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Which chemicals?

Discussion in 'Everything Film' started by KierFX, Mar 5, 2016.

  1. KierFX

    KierFX Well-Known Member

    I really need to stop asking so many questions, haha.

    I'm about to buy my first film developing chemicals and wondered which were to best to buy. I've seen kits which have all I need inside; developer, fixer, stop-bath and wetting agent. These kits are the Tetenal/Rodinal kits.

    Theres so many choices and I don't know what to choose! ID-11 and D76 are for fine grain etc as far as I know and these kits make sense there just powders (I think)

    What chemicals would you recommend for me to buy? I'd rather have powdered chemicals. I have very little knowledge in developing film at the moment.

    Oh yeah, B&W developing too.

    Thanks
    Kier
     
    Riaz Ahmed likes this.
  2. nimbus

    nimbus Well-Known Member

    ID-11 and D76 are identical, the designations are those of Ilford and Kodak respectively.

    I must admit I always preferred to use concentrated liquid developers such as Acutol , Aculux or Ilfosol where a measured dose of concentrate is diluted, used once and then discarded. I don't know what is currently available, as I tend to use XP2 on the occasions I use b&w film.

    If you use wetting agent at the end of the process make sure you wash the developing tank and spirals well, as it can carry over onto the next film and cause problems.
     
  3. steveandthedogs

    steveandthedogs Well-Known Member

    Depends on the film.
    Have a look at the Ilford website http://www.ilfordphoto.com/products/producttype.asp?n=3&t=Black+&+White+Films and then check the film you have - they give their recommendations for which developer for which film. Ready mixed are easier. Bear in mind that Infosol3 gives good results but only has a shelf life of about six months once opened. DDX seems to be Ilford's soup of choice.

    S
     
  4. Benchista

    Benchista Which Tyler

    Yeah, never enjoyed working with powders.

    Rodinal has always been my favourite, and has incredible shelf life, too - the only benefit of powders. Not the finest of grain, but I like that.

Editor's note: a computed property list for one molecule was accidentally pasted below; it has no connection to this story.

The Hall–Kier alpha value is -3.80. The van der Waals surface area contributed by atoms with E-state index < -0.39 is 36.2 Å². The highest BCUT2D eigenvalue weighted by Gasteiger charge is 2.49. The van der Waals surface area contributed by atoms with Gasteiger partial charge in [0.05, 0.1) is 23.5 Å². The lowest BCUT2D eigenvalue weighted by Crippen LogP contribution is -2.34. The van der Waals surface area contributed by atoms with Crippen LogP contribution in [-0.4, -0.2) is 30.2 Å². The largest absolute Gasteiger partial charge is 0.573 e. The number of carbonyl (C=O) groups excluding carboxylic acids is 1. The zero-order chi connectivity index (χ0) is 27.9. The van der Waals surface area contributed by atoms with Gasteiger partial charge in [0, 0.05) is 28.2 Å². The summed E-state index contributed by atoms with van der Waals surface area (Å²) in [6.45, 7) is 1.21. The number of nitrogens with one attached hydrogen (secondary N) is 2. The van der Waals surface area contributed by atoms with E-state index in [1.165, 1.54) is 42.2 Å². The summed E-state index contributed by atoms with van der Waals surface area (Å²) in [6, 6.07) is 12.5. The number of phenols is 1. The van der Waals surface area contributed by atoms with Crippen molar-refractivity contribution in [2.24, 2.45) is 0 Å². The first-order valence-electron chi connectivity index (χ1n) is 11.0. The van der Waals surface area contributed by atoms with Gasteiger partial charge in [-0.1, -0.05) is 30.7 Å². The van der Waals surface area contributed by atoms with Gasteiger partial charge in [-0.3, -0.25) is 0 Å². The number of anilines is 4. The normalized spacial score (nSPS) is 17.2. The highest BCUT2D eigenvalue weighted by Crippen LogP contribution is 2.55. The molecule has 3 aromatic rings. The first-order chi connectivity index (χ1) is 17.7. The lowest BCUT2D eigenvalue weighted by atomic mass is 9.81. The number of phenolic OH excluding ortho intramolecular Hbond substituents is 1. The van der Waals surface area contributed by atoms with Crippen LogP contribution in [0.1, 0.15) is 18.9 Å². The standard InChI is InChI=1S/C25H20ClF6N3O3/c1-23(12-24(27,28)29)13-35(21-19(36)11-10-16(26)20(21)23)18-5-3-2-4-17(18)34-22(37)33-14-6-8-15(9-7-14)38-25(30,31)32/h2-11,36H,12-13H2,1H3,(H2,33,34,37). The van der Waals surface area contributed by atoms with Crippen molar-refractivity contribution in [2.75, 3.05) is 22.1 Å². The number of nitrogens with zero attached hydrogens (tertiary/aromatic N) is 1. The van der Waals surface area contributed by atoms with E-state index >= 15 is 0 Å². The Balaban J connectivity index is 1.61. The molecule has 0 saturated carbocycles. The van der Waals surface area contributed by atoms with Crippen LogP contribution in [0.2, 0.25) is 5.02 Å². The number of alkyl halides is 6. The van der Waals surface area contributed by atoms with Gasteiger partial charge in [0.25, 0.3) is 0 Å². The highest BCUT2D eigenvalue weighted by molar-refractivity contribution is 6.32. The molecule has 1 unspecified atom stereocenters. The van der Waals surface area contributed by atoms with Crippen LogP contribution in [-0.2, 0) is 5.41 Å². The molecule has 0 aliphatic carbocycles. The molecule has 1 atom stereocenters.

Riaz Ahmed likes this.
  5. Roger Hicks

    Roger Hicks Well-Known Member

    Dear Kier,

    Ilford all the way. Incidentally D-76 and ID-11 are not identical in all markets: can't remember if they are in the UK. Even of they're not, differences are trivial.

    DDX liquid concentrate is horribly expensive but lasts half way to forever and is very convenient. Powders are a lot cheaper. If you're going to go for powder, either ID-11 or (which I prefer) Microphen. If you make up a litre, store in in 4x 250 ml bottles for maximum life.

    "Fine grain" is all but meaningless today: it's a hangover from the 1920s when MQ developers replaced the old, REALLY coarse grain developers. See http://www.rogerandfrances.com/subscription/ps neg development 1.html for advice on choosing developers. There's an SFX shot there, incidentally.

    For information on film fixer see http://www.rogerandfrances.com/subscription/fixer exhaustion.html

    There's also a general piece on film processing (including choosing chemicals) at http://www.rogerandfrances.com/subscription/ps how process 35-120.html

    Cheers,

    R.
     
  6. taxor

    taxor Well-Known Member

    If you want a recommendation, my own 'standard' is HP5 rated at 200asa and developed in ID11 diluted 1:1 for 11 mins at 20c. This gives me good, easily printable negs (or pleasingly exposed as RH might say;)) Rodinal is OK but it's little too 'acute' for my tastes despite its long shelf-life and I only really use it when I've run out of everything else - it shouldn't happen, but it does! Don't get too fixated on the convenience of liquid devs; powders are easy to mix, they last a long time and are usually cheaper. As for stop and fix, I use Ilford Ilfostop and Ilford Rapid Fixer
     
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